The Wonder Years: Season Three DVD Review

     Actors: Fred Savage
  • Format: Multiple Formats, Box set, Color, NTSC
  • Language: English
  • Number of discs: 4
  • Rated: NR (Not Rated)
  • Studio: Time Life Records
  • DVD Release Date: May 26, 2015



            “The Wonder Years” was one of those shows I thought would never make it to DVD, mostly because of how much great music from the show had copyright issues. Not only has it finally made its way onto DVD for the first time ever, it comes with the originally broadcast music, including Joe Cocker’s memorable rendition of The Beatles’ With a Little Help from My Friends. In total, there are over 50 classic songs included from the original broadcast of season three. But this is a show that is much more than the fantastic soundtrack, though just as much of a classic as the hits that took so long to get copyrighting for.


            The series followed the youth and growth of Kevin Arnold (Fred Savage) in suburban middle-class America in the late 1960s, narrated by Daniel Stern as the voice of the child grown with insight and profundity only found with age. Kevin has a stern father (Dan Lauria), a doting mother (Alley Mills), an obnoxious brother (Jason Hervey), and an older sister who is dealing with some of the more complex issues of the time. The show touches upon these issues, such as Vietnam and political scandals, but it is much more interested in the nostalgia of childhood growing pains.


            At the top of that list for Kevin are his relationships with neighbor girl and first-love, Winnie Cooper (Danica McKellar), and his lifelong friendship with Paul Pfeiffer (Josh Saviano). This trio makes up all of the content that isn’t dealing with the Arnold family. The pilot episode establishes the importance of their relationship, and this is the one thing that stayed constant to the final episode after six seasons.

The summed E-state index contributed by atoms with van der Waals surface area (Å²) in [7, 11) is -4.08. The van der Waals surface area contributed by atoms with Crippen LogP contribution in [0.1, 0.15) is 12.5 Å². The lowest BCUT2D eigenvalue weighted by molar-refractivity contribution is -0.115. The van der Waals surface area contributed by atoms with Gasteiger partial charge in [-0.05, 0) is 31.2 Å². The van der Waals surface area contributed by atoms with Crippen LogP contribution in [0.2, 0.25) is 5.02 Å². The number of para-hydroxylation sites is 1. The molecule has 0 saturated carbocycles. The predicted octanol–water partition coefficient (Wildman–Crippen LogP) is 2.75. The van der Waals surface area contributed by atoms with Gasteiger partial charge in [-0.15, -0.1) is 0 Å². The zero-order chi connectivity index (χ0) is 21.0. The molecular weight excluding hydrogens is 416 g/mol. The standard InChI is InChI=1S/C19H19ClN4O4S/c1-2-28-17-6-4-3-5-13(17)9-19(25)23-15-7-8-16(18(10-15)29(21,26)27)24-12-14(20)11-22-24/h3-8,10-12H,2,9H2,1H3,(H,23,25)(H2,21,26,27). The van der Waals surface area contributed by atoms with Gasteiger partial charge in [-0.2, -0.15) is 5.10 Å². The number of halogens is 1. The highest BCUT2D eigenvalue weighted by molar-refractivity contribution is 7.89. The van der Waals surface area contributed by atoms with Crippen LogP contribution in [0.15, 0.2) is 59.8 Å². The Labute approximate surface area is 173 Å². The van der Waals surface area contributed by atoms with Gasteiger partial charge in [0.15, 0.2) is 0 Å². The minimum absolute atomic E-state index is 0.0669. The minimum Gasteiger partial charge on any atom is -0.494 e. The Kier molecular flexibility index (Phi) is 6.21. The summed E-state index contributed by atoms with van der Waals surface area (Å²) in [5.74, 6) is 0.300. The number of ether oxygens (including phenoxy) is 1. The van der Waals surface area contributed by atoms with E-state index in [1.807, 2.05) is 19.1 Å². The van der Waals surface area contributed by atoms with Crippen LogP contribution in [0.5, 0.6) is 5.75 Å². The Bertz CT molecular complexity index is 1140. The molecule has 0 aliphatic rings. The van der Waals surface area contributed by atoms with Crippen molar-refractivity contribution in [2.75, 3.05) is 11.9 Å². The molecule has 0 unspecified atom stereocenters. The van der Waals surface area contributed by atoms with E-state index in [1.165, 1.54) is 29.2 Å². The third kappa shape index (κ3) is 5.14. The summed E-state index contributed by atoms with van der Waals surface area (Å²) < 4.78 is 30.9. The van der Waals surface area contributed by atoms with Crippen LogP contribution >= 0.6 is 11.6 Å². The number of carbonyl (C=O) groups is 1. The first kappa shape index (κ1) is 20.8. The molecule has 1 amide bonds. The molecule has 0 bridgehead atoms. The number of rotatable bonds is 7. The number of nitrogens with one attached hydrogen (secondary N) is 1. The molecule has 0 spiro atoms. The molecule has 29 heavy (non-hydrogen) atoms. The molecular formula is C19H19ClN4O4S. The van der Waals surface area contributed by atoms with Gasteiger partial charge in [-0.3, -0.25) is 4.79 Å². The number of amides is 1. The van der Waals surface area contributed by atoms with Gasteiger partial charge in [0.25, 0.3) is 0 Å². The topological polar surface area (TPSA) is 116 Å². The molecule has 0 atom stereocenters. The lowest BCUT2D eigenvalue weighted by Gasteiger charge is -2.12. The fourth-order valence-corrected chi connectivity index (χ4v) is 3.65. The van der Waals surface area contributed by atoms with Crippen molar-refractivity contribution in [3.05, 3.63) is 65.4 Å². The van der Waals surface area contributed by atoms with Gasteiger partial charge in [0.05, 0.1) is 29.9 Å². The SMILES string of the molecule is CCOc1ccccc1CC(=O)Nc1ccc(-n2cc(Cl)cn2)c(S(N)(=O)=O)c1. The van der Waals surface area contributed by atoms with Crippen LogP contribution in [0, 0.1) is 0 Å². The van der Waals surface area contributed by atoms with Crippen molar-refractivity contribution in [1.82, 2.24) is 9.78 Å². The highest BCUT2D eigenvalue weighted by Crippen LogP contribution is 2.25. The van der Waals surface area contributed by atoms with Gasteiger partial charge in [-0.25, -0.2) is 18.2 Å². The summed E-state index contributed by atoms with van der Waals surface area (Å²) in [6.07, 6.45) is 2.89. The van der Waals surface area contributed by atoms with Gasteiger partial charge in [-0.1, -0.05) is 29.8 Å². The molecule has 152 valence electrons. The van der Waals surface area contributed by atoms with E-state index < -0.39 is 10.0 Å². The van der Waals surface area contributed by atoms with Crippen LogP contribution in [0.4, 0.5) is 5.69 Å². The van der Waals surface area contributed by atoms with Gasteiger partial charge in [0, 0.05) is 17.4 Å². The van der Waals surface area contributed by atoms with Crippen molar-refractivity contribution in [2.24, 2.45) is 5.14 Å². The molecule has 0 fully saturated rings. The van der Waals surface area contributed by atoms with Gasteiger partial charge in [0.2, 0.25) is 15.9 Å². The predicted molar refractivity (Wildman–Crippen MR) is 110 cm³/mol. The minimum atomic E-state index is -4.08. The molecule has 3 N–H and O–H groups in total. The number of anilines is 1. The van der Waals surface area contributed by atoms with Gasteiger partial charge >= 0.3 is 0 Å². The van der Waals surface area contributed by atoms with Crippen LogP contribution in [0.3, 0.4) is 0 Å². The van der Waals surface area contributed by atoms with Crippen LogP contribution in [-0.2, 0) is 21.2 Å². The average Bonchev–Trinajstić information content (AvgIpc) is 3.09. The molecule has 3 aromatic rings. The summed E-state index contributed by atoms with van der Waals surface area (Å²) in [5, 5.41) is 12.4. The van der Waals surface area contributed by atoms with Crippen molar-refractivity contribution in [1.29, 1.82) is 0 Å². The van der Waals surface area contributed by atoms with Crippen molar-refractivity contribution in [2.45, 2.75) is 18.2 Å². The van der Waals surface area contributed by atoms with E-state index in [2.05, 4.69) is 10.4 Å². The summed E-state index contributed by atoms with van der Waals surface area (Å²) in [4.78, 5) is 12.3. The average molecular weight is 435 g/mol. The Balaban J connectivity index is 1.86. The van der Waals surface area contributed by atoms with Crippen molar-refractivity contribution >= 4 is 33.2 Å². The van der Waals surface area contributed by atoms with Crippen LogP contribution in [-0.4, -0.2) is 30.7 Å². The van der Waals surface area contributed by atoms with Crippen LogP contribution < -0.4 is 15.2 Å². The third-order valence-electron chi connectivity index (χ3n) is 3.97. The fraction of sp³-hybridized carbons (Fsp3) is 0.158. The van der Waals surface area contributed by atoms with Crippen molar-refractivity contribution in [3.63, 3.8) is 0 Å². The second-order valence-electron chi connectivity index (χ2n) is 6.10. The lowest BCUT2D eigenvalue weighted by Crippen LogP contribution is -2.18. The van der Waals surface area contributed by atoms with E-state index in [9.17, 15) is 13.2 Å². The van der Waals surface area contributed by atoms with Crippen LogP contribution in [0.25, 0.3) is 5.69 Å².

Season three was a sweet spot for the series, as we know the personalities of the characters enough for each coming-of-age situation to fully resonate. While the episodes lack some of the social relevance of early seasons, they begin to deal with iconic issues for any child growing into a teenager. Kevin must deal with a bad pimple before a date, has his first French kiss on a summer vacation, gets a puppy from his grandfather, and countless other experiences which are universally relatable. His experiences with teachers, friends, and parents are timeless. He is also young enough in season three for the romantic issues, eventually leading to him dating Winnie Cooper, are still mostly lighthearted. Winnie became something of an enigma in the later seasons, so complex that the audience is forced to see her in a way that Kevin experienced her. But in the 8th grade, she’s still just a voice of reason and compassion for the often clueless Kevin.


            The single-season DVD release for “The Wonder Years”: Season Three includes all 23 episodes on four discs. Also included are two hours of bonus features that include a making of featurette, a roundtable with McKellar, Savage and Saviano There are also individual interviews with cast members Olivia d’Abo (Karen Arnold), Hervey McKellar, and Crystal McKellar (Becky Slater). While all of the pieces are here, it feels as though the package has been released almost out of lackluster obligation. The back cover is basically just a cut-and-paste copy of the previous season. They didn’t even bother to change the number of episodes that the season contains, claiming 17 instead of 23. 


    Entertainment Value: 10/10

    Quality of Filmmaking: 9/10

    Historical Significance:  9/10

    Special Features: 5/10

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